A new study by Havas Creative has revealed that consumers have had enough of archaic gender stereotyping in TV ads.
We've all seen the ads in question, the ones that depict a frantic mother slaving over the cooking for her unappreciative family, or the ones that show an anxious father (who may as well be clutching a "Parenting for Dummies" guide), as he desperately attempts to look after his unruly children.
Unsurprisingly, the Havas study revealed these ads are resulting in consumers resenting brands - and who can blame them, when it appears some ad creatives are still stuck in the 1950s.
Boring cliches are not innovative advertising, and consumers are becoming more and more agitated by them.
The study follows the announcement earlier this year, that the ASA will be introducing new guidelines on ads to crack down on gender stereotyping. Regardless of new advertising measures or not, 2017 has marked the year consumers put their foot down to brands and their out of touch TV stereotyping.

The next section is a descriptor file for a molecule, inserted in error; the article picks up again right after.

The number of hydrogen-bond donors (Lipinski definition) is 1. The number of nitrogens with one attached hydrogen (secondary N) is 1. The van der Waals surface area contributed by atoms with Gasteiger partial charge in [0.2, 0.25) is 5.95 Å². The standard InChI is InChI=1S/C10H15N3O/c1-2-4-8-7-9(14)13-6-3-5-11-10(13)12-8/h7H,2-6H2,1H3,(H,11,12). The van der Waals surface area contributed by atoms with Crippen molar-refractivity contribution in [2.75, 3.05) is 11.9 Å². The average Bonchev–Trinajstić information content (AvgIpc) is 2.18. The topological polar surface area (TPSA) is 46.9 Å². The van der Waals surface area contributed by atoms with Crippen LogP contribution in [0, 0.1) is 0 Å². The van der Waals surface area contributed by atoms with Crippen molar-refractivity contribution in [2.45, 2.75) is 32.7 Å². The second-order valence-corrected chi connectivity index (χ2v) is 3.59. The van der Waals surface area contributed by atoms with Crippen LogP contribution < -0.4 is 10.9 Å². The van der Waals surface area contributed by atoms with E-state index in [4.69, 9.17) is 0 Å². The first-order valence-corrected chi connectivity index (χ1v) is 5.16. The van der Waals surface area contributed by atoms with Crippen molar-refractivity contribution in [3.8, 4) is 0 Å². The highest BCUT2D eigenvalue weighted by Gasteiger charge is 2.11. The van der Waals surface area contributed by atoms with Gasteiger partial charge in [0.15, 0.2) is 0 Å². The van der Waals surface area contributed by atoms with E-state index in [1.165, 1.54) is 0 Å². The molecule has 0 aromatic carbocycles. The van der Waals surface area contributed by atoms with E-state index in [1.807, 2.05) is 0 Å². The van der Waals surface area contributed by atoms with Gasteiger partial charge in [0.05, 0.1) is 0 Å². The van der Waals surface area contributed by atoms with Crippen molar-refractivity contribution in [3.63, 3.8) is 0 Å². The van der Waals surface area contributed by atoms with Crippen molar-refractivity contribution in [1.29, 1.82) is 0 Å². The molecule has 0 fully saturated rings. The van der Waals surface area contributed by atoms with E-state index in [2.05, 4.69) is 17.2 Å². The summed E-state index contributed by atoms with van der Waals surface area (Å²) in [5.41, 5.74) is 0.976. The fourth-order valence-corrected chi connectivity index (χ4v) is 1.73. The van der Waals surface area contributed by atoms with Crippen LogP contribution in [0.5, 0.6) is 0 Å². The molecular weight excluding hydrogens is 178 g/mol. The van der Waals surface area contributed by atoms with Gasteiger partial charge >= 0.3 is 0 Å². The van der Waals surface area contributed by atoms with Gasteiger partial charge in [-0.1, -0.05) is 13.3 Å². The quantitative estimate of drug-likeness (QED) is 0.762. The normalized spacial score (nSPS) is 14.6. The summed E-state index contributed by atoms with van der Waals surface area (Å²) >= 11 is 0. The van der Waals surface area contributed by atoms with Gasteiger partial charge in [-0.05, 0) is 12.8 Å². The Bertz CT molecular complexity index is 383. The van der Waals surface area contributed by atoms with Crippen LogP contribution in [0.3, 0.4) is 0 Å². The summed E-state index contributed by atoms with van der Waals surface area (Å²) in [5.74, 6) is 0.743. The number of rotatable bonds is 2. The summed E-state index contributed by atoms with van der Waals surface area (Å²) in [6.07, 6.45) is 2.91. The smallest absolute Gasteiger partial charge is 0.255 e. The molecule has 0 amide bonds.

In the UK, almost half (41.5%) of women surveyed said they begrudge how women are represented in advertising, compared to less than a third (31.7%) feeling the same about the portrayal of men. Only 27% of people said they resent the way men are depicted in ads, with 29.6% of men agreeing compared with 24.8% of women. Meanwhile, almost half of all those surveyed in the UK said they felt TV ads show too many outdated stereotypes (47.8%) with women agreeing more strongly than men (50% versus 45.2%). Perhaps unsurprisingly, almost all women (93%) do not enjoy watching ads showing semi-naked women while more than half of men do not enjoy seeing their own gender de-robed in ads.